Formed in 1892 as a consolidation of 23 independent type foundries, the American Type Founders (ATF) catalog serves as the basis for many of today’s most popular typefaces. As the most prominent type foundry of the metal era, ATF was the go-to for handset type in the United States for the first part of the 20th century.
ATF also led the way in technical developments in both design and production for decades, establishing the backbone of the American typographic texture. Naturally, the shift to digital type and desktop publishing brought on many ATF copycats and poor revivals.
It wasn’t until Mark van Bronkhorst—along with Alan Dague-Greene, David Sudweeks, and Ben Kiel—set out to reinterpret ATF’s typefaces that modern designers could use these classics effectively in their work.
Rebuilt from the ground up for contemporary applications in mind, American Type Founders Collection typefaces add to the legacy of their predecessors with additional weights and widths, robust character sets, and new OpenType features unavailable in the 1900s.
ATF Alternate Gothic
ATF Alternate Gothic is an expansion of Morris Fuller Benton’s classic 1903 design. Originally available in one bold weight, the typeface came in three widths for flexibility in copy-fitting layouts. ATF Alternate Gothic provides a wider range: ten weights with four widths each (40 fonts total). This family can be used to pack a lot into a narrow space, and the breadth of the family makes it easy to create variations for different formats and media.
The publication pictured, Anecdote, Myth & Hyperbole: Texas, from A to Z, is a spiral bound artist book exploring 24 wild “news” stories encountered by Annette Dennis during a 24-month stint in Texas. Since the content is only semi-true, Alternate Gothic adds an ironic sense of factuality to the book’s outlandish headlines.
The Garamond family tree has many branches. When ATF Garamond was designed in 1917, it was among the classic’s first revivals. The new ATF Garamond expands upon this legacy of quality and craftsmanship, bringing some qualities from metal type and letterpress printing often lost in digital adaptations of historic faces.
ATF Garamond includes eighteen fonts across three optical sizes—Subhead, Text, and Micro (available by request)—and three weights, including a new Medium that did not exist in the metal. It also includes the alternates and swash characters from the original face.
Tânia Raposo and Ellmer Stefan chose to set the body text of the second issue of Opuscolo in ATF Garamond. Accentuated by a drop cap alphabet of tools digitized by Stefan, ATF Garamond intentionally focuses primarily on readability, making the text look studious without distracting.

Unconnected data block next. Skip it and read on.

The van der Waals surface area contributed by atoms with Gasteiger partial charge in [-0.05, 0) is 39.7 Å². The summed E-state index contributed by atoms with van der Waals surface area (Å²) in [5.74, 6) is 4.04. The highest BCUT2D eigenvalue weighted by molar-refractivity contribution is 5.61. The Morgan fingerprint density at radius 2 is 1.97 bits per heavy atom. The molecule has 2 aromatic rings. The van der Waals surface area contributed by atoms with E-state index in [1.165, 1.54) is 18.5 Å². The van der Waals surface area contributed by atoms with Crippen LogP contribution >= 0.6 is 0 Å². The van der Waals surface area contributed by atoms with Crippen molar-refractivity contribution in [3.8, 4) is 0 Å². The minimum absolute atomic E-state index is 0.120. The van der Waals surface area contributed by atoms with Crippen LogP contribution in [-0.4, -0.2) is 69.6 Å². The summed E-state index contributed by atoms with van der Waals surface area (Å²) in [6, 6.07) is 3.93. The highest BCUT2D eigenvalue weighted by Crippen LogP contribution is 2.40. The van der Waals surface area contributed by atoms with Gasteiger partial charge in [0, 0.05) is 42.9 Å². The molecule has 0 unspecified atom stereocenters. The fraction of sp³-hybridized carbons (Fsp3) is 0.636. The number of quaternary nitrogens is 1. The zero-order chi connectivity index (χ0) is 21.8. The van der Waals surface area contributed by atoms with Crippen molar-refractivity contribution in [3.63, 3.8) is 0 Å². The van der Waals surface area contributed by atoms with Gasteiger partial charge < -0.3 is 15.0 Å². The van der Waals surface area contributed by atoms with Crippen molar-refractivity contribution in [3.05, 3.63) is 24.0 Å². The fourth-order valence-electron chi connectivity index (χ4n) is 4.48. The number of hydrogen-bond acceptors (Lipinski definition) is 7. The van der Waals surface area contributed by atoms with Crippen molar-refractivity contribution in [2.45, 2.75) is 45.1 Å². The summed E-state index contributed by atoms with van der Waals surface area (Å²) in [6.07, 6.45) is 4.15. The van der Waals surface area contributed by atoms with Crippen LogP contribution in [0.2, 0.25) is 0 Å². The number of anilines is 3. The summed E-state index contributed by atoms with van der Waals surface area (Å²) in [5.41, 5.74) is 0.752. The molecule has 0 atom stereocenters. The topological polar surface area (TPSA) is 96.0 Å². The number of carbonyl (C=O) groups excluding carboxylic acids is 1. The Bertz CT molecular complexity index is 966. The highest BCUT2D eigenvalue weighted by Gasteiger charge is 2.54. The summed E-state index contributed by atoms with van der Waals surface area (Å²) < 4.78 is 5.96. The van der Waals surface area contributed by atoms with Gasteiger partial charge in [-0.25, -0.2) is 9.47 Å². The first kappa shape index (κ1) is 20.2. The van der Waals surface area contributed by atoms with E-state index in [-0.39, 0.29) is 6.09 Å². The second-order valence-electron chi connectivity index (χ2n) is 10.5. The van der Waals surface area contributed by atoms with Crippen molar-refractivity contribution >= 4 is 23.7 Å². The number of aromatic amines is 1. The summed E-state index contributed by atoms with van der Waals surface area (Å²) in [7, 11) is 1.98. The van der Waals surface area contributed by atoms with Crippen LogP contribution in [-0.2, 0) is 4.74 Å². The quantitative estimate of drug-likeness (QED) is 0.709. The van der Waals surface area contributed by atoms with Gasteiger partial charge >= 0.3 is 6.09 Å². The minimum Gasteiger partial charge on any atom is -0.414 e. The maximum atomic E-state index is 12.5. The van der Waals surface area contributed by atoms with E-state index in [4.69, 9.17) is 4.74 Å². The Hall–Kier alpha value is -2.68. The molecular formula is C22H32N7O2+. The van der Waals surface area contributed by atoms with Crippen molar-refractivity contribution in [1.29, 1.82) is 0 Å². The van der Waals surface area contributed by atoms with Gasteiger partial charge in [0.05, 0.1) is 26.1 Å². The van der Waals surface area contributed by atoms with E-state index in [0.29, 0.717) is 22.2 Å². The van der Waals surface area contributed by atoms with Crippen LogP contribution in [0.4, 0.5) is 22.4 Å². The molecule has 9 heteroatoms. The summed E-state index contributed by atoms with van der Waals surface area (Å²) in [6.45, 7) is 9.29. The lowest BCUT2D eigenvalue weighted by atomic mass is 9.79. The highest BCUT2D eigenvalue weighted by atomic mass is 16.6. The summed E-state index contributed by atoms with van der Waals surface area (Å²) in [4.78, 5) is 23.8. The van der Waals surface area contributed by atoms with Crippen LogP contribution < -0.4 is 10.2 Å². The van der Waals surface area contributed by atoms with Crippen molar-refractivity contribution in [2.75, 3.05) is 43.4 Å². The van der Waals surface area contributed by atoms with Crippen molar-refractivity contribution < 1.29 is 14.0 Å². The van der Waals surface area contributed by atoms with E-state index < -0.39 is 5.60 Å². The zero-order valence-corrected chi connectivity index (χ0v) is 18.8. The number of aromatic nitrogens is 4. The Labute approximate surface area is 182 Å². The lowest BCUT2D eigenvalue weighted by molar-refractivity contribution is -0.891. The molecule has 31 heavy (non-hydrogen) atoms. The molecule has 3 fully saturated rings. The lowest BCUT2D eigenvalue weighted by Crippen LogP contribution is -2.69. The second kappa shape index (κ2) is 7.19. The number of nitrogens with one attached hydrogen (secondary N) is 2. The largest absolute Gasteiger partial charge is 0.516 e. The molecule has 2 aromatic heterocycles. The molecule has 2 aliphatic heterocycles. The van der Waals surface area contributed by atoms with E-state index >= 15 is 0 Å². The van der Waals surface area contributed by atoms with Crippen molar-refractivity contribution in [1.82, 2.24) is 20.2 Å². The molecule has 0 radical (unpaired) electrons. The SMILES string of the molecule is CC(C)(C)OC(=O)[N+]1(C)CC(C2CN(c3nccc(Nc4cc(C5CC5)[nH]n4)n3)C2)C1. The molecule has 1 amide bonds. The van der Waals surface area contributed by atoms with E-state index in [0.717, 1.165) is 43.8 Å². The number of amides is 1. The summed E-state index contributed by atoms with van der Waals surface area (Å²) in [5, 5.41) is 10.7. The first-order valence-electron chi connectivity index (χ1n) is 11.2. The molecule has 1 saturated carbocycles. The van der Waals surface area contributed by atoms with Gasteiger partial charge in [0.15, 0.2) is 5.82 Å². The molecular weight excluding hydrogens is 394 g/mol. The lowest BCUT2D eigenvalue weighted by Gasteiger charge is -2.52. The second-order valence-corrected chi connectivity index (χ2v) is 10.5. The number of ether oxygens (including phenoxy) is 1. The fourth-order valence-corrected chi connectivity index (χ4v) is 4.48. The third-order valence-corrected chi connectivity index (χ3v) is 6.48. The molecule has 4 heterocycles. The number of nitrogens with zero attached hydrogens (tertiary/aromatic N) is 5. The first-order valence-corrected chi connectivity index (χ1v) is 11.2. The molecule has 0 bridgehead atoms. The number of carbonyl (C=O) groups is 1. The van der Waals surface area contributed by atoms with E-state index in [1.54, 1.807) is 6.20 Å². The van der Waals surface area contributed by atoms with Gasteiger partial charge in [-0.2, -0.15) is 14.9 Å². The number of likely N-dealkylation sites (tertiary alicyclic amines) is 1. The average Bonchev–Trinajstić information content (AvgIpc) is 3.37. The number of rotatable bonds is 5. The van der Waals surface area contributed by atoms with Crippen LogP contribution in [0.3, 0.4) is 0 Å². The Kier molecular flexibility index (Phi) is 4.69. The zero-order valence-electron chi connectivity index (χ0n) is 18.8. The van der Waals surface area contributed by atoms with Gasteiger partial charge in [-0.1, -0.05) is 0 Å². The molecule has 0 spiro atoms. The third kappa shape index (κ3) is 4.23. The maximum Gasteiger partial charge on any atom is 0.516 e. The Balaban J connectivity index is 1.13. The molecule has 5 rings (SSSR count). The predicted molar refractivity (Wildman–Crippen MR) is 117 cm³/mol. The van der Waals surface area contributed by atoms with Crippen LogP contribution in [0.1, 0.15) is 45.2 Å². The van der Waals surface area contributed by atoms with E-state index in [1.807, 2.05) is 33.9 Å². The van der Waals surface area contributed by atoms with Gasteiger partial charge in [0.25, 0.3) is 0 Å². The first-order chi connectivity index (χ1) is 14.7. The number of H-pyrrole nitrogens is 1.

Brush has been a beloved script for plumbers, mechanics, bodegas, and lunch counters since 1942. ATF Brush adds five new weights, swash alternatives, ligatures, and underline tails. It’s cleaner and smoother without losing any of that original Brush charm.
Here we see Brush used on the back of Born Bad Records’ French Cha-Cha compilation album, designed by Virginie Morgand. Flanked by other attention-grabbing faces like Choc, Banco, and Radiant, Brush manages to hold its own. In a design made to look like a postcard, Brush looks handwritten… but better: It’s lively yet readable.
ATF Railroad Gothic
First introduced in 1906, Railroad Gothic was the industrial spirit’s essential typographic expression: bold and brash. The new version features a measured, harmonious interpretation of the original, and has been extended with four new weights. The heaviest weights are carefully designed to keep counters open, no matter how dense the overall effect may be, maintaining legibility at any display size.
ATF Franklin Gothic
Franklin Gothic has been the cornerstone American sans for more than a century. Benton’s original 1905 design was a display face in a single weight. It had a bold, direct solidity, yet conveyed plenty of character.
In addition to 8 more weights plus italics, the revival’s text weights are wider and more open than some previous interpretations. The result is quite legible for text, at very small sizes, and on screen.
In this New York issue from 2019, Railroad Gothic, Franklin Gothic, and the layout itself reference the 1975 Daily News headline for Gerald Ford’s speech to the National Press Club: “FORD TO CITY: DROP DEAD.” Replacing Daily News Gothic with Railroad Gothic maintains the old newspaper’s authority. The addition of Franklin Gothic for smaller text leverages this revival’s improved legibility.
The ATF Collection brings classic ATF typefaces—some of the most influential in American graphic design history—into the digital age with a newfound precision and refinement. With additional weights, styles, optical sizes, alternates, OpenType features, and more, they offer heritage and strength in modern formats.
All ATF Collection fonts are available for print, web, applications, and ePub licensing. Webfonts may be tested free for thirty days; desktop trials are available upon request. To stay current on all things ATF, subscribe to Type Network News, our email newsletter featuring font analysis, designer profiles, type and design events, and more.